Castro Valley homeowners billed $300 for cleanup of nearby homeless encampment

A community and city in the East Bay are at odds over a homeless encampment and a property line.

The former homeless encampment was located in the San Lorenzo Creek ravine, off the beaten path, well below Castro Valley's Lakewood neighborhood.

The homeowners association management firm sent homeowners a bill for $300 each for the cost associated with cleaning up the ravine, which totaled more than $20,000. 

"The homeowners association was informed and they just didn't take any action.   I don't know if they didn't want to or they were just kind of being careless," said Lakewood homeowner An Loung. 

Resident Augie Bau added, "And it's not like it's on our property and we could see somebody camping out here and we could do something, but it's kind of out somewhere." 

It turns out, the homeless encampment was on their property as determined by Alameda County. 

The homeowners assumed their association and management firm knew the precise boundaries. 

"You should know exactly where your property line is and he said he didn't know.  So, I don't really think that's an excuse," said Loung.

Once the management firm was notified by the county to clean it up, it says it immediately got the county to evict the tenants last August.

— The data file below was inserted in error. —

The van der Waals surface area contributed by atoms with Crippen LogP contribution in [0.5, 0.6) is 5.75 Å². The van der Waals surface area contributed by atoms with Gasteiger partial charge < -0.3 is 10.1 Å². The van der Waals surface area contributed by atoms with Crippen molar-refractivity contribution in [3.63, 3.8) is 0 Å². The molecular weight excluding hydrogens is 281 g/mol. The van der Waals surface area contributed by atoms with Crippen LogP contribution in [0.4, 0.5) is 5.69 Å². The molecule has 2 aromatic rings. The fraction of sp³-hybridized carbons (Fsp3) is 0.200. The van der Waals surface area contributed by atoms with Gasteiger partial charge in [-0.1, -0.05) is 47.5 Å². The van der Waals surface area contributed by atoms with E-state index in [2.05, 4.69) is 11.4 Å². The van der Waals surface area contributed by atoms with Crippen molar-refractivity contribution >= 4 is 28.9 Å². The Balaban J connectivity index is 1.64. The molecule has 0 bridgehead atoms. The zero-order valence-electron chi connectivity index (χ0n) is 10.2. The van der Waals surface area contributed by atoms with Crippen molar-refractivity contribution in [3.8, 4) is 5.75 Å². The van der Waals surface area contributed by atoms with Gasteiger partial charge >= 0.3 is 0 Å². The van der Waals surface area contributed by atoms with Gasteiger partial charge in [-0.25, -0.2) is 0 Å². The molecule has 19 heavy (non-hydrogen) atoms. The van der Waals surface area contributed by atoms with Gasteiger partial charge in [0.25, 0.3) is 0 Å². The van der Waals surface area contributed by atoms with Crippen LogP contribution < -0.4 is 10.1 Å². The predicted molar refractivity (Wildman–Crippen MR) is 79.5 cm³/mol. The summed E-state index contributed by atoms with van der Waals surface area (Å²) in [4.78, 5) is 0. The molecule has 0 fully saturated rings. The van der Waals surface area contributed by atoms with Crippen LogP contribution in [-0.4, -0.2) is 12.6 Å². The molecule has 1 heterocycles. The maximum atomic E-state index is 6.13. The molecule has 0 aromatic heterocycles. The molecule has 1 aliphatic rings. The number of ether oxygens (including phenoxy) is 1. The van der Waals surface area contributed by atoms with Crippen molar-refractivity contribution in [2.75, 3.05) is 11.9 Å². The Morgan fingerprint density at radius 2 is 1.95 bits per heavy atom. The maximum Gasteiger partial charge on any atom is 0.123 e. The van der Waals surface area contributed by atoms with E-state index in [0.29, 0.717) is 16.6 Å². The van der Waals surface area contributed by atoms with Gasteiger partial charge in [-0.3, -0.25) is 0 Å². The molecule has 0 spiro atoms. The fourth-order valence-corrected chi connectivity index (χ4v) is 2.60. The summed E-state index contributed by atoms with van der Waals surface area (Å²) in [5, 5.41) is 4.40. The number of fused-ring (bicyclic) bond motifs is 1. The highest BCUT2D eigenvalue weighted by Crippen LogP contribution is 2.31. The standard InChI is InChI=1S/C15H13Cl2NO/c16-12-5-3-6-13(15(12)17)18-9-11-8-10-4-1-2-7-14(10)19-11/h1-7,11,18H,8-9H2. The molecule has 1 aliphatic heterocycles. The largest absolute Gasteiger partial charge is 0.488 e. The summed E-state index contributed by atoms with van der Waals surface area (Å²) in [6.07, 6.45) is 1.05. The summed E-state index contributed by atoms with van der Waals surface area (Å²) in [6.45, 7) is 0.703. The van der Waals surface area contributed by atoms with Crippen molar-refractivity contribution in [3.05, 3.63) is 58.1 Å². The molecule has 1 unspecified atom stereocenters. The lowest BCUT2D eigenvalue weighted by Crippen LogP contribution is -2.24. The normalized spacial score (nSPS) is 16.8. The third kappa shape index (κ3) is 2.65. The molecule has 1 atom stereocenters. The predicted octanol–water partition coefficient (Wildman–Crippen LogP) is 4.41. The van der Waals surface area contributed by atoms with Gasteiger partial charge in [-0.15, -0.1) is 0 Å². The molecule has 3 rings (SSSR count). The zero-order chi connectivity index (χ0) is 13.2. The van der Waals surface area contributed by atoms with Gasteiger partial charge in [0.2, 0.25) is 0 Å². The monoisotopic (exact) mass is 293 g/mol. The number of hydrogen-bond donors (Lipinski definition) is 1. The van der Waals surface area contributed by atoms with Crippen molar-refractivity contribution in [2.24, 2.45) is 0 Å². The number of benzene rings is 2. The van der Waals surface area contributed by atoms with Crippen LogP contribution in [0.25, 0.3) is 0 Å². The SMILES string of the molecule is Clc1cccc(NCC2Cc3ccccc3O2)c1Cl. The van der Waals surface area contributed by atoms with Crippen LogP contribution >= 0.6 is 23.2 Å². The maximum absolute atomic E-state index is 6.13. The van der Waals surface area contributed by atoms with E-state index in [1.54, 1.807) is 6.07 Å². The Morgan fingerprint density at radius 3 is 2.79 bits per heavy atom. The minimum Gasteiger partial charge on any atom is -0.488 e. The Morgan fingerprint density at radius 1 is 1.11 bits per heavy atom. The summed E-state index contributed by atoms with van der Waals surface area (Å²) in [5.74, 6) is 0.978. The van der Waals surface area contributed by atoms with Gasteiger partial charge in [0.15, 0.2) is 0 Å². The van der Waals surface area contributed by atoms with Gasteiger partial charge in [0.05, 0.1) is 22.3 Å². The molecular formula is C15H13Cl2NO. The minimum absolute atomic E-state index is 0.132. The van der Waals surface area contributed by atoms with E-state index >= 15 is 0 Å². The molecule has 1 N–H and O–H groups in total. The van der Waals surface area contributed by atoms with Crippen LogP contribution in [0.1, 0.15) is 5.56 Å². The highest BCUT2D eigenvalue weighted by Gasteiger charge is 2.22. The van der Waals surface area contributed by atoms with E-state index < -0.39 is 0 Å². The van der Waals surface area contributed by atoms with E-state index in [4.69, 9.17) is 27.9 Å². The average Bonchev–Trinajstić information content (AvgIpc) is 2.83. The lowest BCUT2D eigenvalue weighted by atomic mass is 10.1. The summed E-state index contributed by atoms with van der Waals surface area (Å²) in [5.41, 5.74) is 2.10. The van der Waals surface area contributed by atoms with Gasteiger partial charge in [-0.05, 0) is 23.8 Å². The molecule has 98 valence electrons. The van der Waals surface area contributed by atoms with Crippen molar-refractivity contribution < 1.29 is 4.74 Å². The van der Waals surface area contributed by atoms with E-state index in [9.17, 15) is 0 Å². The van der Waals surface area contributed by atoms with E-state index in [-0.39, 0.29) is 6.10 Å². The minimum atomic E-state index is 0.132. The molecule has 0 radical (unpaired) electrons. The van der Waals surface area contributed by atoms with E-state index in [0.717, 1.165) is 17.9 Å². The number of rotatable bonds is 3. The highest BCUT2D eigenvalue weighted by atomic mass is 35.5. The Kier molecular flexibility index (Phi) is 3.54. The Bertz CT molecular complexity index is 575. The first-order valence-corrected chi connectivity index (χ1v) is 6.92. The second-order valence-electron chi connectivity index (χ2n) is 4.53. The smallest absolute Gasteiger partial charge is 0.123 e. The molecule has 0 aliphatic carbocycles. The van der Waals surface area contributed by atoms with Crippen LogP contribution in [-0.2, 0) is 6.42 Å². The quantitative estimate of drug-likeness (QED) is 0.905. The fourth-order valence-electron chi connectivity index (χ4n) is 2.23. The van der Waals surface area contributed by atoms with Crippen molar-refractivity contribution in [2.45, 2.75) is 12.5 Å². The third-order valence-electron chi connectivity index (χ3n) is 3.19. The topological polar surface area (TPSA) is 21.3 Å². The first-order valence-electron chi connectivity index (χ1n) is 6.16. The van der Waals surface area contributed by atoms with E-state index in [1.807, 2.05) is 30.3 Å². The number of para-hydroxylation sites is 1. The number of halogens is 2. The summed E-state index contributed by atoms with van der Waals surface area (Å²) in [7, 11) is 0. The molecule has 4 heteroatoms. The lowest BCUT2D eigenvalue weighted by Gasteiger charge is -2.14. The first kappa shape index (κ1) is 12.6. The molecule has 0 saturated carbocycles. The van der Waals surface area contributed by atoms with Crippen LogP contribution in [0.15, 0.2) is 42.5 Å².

Five months later, with several clean up bids in hand, the association's board of directors has yet to choose one. 

Some homeowners are not paying and said the expense should be shared with the management firm and the county. 

"At least part of the responsibility for the negligence and stupidity, instead of putting everything on us," said Luong.

Out of the hundreds of items in the abandoned camp, four things stuck out—  a teddy bear, toy truck, and two car seats, which is more proof that the homeless crisis is spirling. 

"To me, it's more a societal problem. It's not just in Castro Valley. It's not just in the Bay Area. It's throughout the country we have lots of homeless people," said Bau.

On Friday, two Alameda County sheriff's deputies finished another routine inspection of the ravine. But, there's no guarantee the homeless will not return to the area or on someone else's private property where the owners become liable.